Helena Součková, an eight-year-old schoolgirl in a small provincial town, deals not only with the uniquely dismal side of life in communist Czechoslovakia, but also with more than a few universal issues, like death, school dinners, guilt, obtuse teachers, betrayal, love, Jewishness, annoying little brothers, almost absent fathers, cruel classmates, bogus adults, eerie daydreams and nightmares that reflect the society around her. A child of her time, Helena nevertheless rises above it all with her special blend of grit, common sense and dark imaginings, which speak to us today with clarity and power. Helena has come to be a well-known archetype that many can identify with.
Hrdý Budžes is now a firm family favourite in the Czech Republic and elsewhere in Central Europe. What has the English-speaking world been missing out on?
From the author's preface in the English edition of the book:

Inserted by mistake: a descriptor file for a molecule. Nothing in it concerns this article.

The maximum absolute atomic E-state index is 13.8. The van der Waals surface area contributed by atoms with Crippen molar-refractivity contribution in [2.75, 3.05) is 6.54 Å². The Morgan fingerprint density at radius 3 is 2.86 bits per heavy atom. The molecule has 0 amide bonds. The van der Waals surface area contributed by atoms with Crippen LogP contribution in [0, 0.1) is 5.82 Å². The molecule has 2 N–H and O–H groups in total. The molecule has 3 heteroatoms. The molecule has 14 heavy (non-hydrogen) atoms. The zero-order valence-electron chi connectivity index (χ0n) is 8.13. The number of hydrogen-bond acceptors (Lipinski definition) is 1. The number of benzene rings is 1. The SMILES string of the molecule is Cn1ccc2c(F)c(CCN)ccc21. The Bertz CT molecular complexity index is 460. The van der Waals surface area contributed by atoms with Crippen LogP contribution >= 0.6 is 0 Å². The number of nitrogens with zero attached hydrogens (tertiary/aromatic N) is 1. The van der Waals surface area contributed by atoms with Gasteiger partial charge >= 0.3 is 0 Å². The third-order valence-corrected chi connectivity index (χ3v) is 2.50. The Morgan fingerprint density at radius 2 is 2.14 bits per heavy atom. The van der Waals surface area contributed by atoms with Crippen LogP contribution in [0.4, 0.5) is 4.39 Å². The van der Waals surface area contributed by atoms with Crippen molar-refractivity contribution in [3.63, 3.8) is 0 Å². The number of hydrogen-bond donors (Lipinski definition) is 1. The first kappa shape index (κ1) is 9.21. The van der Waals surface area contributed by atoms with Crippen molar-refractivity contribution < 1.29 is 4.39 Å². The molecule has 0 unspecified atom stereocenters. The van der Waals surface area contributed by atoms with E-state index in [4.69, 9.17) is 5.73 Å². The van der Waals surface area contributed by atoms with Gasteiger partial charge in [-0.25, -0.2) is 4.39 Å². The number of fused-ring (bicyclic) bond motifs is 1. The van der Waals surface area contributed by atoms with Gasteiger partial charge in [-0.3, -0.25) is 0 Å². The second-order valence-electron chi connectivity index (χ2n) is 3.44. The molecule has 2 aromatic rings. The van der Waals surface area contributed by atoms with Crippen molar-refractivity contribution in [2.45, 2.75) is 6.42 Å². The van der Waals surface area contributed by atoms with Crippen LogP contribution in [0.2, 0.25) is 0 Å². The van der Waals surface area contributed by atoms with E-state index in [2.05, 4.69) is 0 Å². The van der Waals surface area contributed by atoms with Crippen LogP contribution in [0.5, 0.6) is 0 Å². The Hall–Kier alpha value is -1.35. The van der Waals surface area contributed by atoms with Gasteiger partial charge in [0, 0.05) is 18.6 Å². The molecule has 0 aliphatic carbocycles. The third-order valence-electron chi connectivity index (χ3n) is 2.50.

When I started my first year at primary school in Příbram, a district town about fifty kilometres from Prague, in September 1970, my compulsory school attendance began at the same time as that dismal period known as ''normalization'', a time when character was constantly being drained, dignity lost, allegiances turned and lives (particularly professional lives) ruined. (…) That is more or less the background against which the story of my young hero, Helena Součková, is set. It is not a political satire or a panoramic survey of the history of the last century's latter half, but a reflection of all that in our little everyday lives. Like it or not, children, with all their joys and troubles, are influenced and affected by the behaviour of adults, whom they can hardly be expected to fully understand. But then at the same time, they often manage to perceive and identify what is going on around them far more accurately and in focus than the grown-ups around them might guess or would ever be willing to admit.